Republic of the Philippines
SUPREME COURT
Manila

EN BANC

G.R. No. L-36662-63 July 30, 1982

THE PEOPLE OF THE PHILIPPINES, plaintiff-appellee,
vs.
FILOMENO CAMANO, defendant-appellant.

The Solicitor General for plaintiff-appellee.

Deogracias Eufemio for defendant-appellant.


CONCEPCION JR., J.:

MANDATORY REVIEW of the death sentence imposed upon the accused Filomeno Camano by the Court of First Instance of Camarines Sur, in Criminal Case Nos. T-20 and T-21, for the killing of Godofredo Pascual and Mariano Buenaflor.

The inculpatory facts as stated by the trial court show that:

On February 17, 1970, in the barrio of Nato, Municipality of Sagñay, Province of Camarines Sur, between the hours of four and five o'clock in the afternoon, after the accused had been drinking liquor, he stabbed twice the victim Godofredo Pascua with a bolo, called in the vernacular Bicol "palas" which is a sharp bladed and pointed instrument about two feet long including the black handle, tapering to the end, about one and one-half inches in width, (Exhibit "C") while the latter was walking alone along the barrio street almost infront of the store of one Socorro Buates. The victim, Godofredo Pascua, sustained two mortal wounds for which he died instantaneously, described by Dr. Constancio A. Tan, Municipal Health Officer, of Sagñay Camarines Sur, in his Autopsy Report (Exhibit "A", pp. 5, Record Crim. Case No. T-21) as follows:

NATURE OF WOUNDS UPON AUTOPSY:

1. WOUND STAB - three (3) inches long at left side, three (3) inches below left axilla, a little bit posteriorly, cutting the skin, subcutaneous tissues, muscles one (1) rib, pleura of left lung, pericardium, penetrating the ventricles of the heart, Media stinum, the right lung and exit to the right chest. One inch opening.

2. WOUND INCISED, one inch long at the left arm

CAUSE OF DEATH - Wound No. 1 causing instant death due to severe hemorrhage.

After hacking and stabbing to death Godofredo Pascua, the accused proceeded to the seashore of the barrio, and on finding Mariano Buenaflor leaning at the gate of the fence of his house, in a kneeling position, with both arms on top of the fence, and his head stooping down hacked the latter with the same bolo, first on the head, and after the victim fell and rolled to the ground, after said blow, he continued hacking him, until he lay prostrate on the ground, face up, when the accused gave him a final thrust of the bolo at the left side of the chest above the nipple running and penetrating to the right side a little posteriorly and superiorly with an exit at the back, of one (1) inch opening, (Exhibit B) causing instant death. The victim, Mariano Buenaflor sustained eight wounds, which were specifically described by Dr. Tan in his Autopsy Report (Exhibit "B" dated February 17, 1970, as follows:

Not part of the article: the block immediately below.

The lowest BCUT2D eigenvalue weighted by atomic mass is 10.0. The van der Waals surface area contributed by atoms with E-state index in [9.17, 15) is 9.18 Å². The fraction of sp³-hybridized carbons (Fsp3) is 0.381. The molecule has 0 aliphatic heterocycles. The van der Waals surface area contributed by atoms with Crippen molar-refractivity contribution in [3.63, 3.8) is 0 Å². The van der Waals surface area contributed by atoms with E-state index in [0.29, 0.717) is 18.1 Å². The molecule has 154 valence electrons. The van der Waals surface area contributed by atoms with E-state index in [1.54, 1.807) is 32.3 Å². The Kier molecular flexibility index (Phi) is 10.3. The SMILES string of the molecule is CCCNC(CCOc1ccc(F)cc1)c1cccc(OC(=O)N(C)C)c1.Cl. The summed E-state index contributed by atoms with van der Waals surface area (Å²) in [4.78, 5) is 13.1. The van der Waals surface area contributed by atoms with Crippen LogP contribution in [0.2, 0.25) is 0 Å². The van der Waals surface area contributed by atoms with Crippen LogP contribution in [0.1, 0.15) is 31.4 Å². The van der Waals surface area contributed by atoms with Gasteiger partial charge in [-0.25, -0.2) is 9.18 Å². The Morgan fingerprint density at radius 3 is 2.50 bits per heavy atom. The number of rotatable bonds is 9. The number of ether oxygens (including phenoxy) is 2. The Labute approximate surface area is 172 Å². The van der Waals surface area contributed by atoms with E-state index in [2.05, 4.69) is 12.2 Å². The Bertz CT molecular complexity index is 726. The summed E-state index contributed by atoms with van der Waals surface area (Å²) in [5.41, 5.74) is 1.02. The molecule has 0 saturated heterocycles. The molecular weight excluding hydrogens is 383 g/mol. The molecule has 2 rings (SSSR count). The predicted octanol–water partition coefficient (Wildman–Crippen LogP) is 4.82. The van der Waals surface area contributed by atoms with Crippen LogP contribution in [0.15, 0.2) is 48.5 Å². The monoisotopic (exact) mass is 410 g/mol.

NATURE OF WOUNDS UPON AUTOPSY:

1. WOUND STAB, Two (2) inches long at the left side of chest above the nipple, running to the right side a little posteriorly and superiorly with an exit at the back of one (1) inch opening. Penetrating the skin, subcutaneous tissues, pericardium the auricles of the heart, the left lung towards the right side of back.

2. WOUND STAB at sternum one and one-half (1-1/2) inches deep three-fourth (3/4) inch long penetrating the skin and the sternum.

3. WOUND STAB left side of neck three-fourth (3/4) inch long one and one-half (1-1/2) inches deep.

4. WOUND HACKED, cutting left ear and bone four (4) inches long.

5. WOUND HACKED, left leg three (3) inches long cutting skin and bone of anterior side.

6. WOUND INCISED left palm two (2) inches long.

7. WOUND STAB, one (1) inch long two (2) inches deep at the back near spinal column.

8. WOUND HACKED, two (2) inches long at dome of head cutting skin and bone.